PHOTO: Scott Elliott/Chalkbeat
Manual High School is one of three Indianapolis schools managed by Charter Schools USA.

As other schools in Indiana and across the nation have renounced controversial team names and mascots in recent years, Emmerich Manual High School in Indianapolis has held onto the Redskins.

One of the reasons why the school hasn’t given it up, officials said during a state board of education meeting this week, is because it’s unclear whose responsibility it would be to change the disparaging name.

Is it the obligation of the district, Indianapolis Public Schools, which owns the building and granted the nickname more than 100 years ago?

Is it the duty of the charter operator, Charter Schools USA, which currently runs the school?

Or is it the responsibility of the state, which took Manual out of the district’s hands in 2011, assuming control after years of failing grades?

“I don’t care who’s responsible for it,” said Indiana State Board of Education member Gordon Hendry, as he acknowledged the uncertainty. “I think it’s high time that that mascot be retired.”

The mascot debate resurfaced Wednesday as state officials considered the future of Manual and Howe high schools, which are approaching the end of their state takeover. Charter School USA’s contracts to run the schools, in addition to Emma Donnan Middle School, are slated to expire in 2020, so the schools could return to IPS, become charter schools, or close.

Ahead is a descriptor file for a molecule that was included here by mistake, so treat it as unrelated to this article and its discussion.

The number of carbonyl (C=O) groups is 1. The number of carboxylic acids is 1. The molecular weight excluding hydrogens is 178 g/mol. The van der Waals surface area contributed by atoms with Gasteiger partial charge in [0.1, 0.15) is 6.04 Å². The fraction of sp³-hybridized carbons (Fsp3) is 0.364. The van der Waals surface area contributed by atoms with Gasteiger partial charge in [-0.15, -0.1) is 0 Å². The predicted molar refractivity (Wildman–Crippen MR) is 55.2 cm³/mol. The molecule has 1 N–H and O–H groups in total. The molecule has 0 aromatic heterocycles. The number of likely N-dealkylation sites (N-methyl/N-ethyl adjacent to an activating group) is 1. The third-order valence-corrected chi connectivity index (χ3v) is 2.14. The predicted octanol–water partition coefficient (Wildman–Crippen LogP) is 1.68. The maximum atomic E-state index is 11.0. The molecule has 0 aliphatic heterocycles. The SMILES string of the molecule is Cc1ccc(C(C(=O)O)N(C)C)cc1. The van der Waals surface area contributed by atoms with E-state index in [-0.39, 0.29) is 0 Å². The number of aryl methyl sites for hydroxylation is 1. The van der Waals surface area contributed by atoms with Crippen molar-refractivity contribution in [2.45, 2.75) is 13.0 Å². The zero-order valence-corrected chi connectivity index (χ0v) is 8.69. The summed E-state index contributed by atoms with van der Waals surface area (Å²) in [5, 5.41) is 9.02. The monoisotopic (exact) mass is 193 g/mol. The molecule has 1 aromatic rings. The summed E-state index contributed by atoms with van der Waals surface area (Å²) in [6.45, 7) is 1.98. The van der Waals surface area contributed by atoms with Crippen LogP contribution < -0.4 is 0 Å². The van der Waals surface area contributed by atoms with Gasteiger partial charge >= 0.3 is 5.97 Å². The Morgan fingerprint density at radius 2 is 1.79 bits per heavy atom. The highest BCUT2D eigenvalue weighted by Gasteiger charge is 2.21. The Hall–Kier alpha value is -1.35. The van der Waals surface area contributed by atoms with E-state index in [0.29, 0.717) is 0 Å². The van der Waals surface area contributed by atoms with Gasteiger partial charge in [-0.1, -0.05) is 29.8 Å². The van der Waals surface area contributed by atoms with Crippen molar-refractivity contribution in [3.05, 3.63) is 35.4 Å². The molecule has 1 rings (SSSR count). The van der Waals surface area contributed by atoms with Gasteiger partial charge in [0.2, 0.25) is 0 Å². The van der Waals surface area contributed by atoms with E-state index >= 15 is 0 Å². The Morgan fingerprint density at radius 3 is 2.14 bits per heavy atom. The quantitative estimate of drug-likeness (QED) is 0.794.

Manual is only one of two Indiana schools still holding onto the Redskins name, a slur against Native Americans. In recent years, Goshen High School and North Side High School in Fort Wayne have changed their mascots in painful processes in which some people pushed back against getting rid of a name that they felt was integral to the identity of their communities.

Knox Community High School in northern Indiana also still bears the Redskins name and logo.

“The term Redskins can be absolutely offensive,” said Jon Hage, president and CEO of Charter Schools USA. “We’ve had no power or authority to do anything about that.”

He suggested that the state board needs to start the process, and that the community should have input on the decision.

An Indianapolis Public Schools official told Chalkbeat the district didn’t have clear answers yet on its role in addressing the issue.

Even if the state board initiates conversations, however, member Steve Yager emphasized that he does not want the state to make the decision on the mascot.

“We don’t have to weigh in on that,” Yager said. “I feel like that’s a local decision.”